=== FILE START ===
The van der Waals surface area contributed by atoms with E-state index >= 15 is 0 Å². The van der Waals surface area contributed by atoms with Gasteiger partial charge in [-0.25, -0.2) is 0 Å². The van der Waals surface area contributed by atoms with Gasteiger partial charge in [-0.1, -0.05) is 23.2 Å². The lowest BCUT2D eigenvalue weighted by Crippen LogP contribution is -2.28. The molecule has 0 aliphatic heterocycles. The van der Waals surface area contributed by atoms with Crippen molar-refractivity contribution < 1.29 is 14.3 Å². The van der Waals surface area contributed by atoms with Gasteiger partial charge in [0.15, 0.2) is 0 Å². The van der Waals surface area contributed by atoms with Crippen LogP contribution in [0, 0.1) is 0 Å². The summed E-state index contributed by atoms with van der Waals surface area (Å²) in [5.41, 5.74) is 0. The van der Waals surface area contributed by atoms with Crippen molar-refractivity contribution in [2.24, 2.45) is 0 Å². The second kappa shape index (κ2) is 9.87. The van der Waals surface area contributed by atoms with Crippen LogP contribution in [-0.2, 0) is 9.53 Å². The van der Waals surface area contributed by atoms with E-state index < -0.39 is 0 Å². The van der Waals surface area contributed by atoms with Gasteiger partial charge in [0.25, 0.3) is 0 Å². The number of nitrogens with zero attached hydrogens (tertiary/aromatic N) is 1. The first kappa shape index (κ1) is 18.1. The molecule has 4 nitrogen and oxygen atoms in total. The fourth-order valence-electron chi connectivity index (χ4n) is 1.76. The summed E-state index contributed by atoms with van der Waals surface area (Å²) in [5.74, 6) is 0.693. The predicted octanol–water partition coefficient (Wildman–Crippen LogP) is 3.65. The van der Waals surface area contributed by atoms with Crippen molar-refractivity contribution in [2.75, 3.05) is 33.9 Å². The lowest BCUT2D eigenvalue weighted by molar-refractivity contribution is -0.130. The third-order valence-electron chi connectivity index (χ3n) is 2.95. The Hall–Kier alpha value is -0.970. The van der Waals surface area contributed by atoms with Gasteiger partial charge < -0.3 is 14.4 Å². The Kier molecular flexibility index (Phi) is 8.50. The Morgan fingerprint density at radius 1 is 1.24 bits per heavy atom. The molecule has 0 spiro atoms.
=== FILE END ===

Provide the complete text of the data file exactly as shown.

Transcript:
The van der Waals surface area contributed by atoms with E-state index >= 15 is 0 Å². The van der Waals surface area contributed by atoms with Gasteiger partial charge in [-0.25, -0.2) is 0 Å². The van der Waals surface area contributed by atoms with Gasteiger partial charge in [-0.1, -0.05) is 23.2 Å². The lowest BCUT2D eigenvalue weighted by Crippen LogP contribution is -2.28. The molecule has 0 aliphatic heterocycles. The van der Waals surface area contributed by atoms with Crippen molar-refractivity contribution < 1.29 is 14.3 Å². The van der Waals surface area contributed by atoms with Gasteiger partial charge in [0.15, 0.2) is 0 Å². The van der Waals surface area contributed by atoms with Crippen LogP contribution in [0, 0.1) is 0 Å². The summed E-state index contributed by atoms with van der Waals surface area (Å²) in [5.41, 5.74) is 0. The van der Waals surface area contributed by atoms with Crippen molar-refractivity contribution in [2.24, 2.45) is 0 Å². The second kappa shape index (κ2) is 9.87. The van der Waals surface area contributed by atoms with Crippen LogP contribution in [-0.2, 0) is 9.53 Å². The van der Waals surface area contributed by atoms with E-state index < -0.39 is 0 Å². The van der Waals surface area contributed by atoms with Gasteiger partial charge in [0.25, 0.3) is 0 Å². The number of nitrogens with zero attached hydrogens (tertiary/aromatic N) is 1. The first kappa shape index (κ1) is 18.1. The molecule has 4 nitrogen and oxygen atoms in total. The fourth-order valence-electron chi connectivity index (χ4n) is 1.76. The summed E-state index contributed by atoms with van der Waals surface area (Å²) in [5.74, 6) is 0.693. The predicted octanol–water partition coefficient (Wildman–Crippen LogP) is 3.65. The van der Waals surface area contributed by atoms with Crippen molar-refractivity contribution in [2.75, 3.05) is 33.9 Å². The lowest BCUT2D eigenvalue weighted by molar-refractivity contribution is -0.130. The third-order valence-electron chi connectivity index (χ3n) is 2.95. The Hall–Kier alpha value is -0.970. The van der Waals surface area contributed by atoms with Gasteiger partial charge < -0.3 is 14.4 Å². The Kier molecular flexibility index (Phi) is 8.50. The Morgan fingerprint density at radius 1 is 1.24 bits per heavy atom. The molecule has 0 spiro atoms.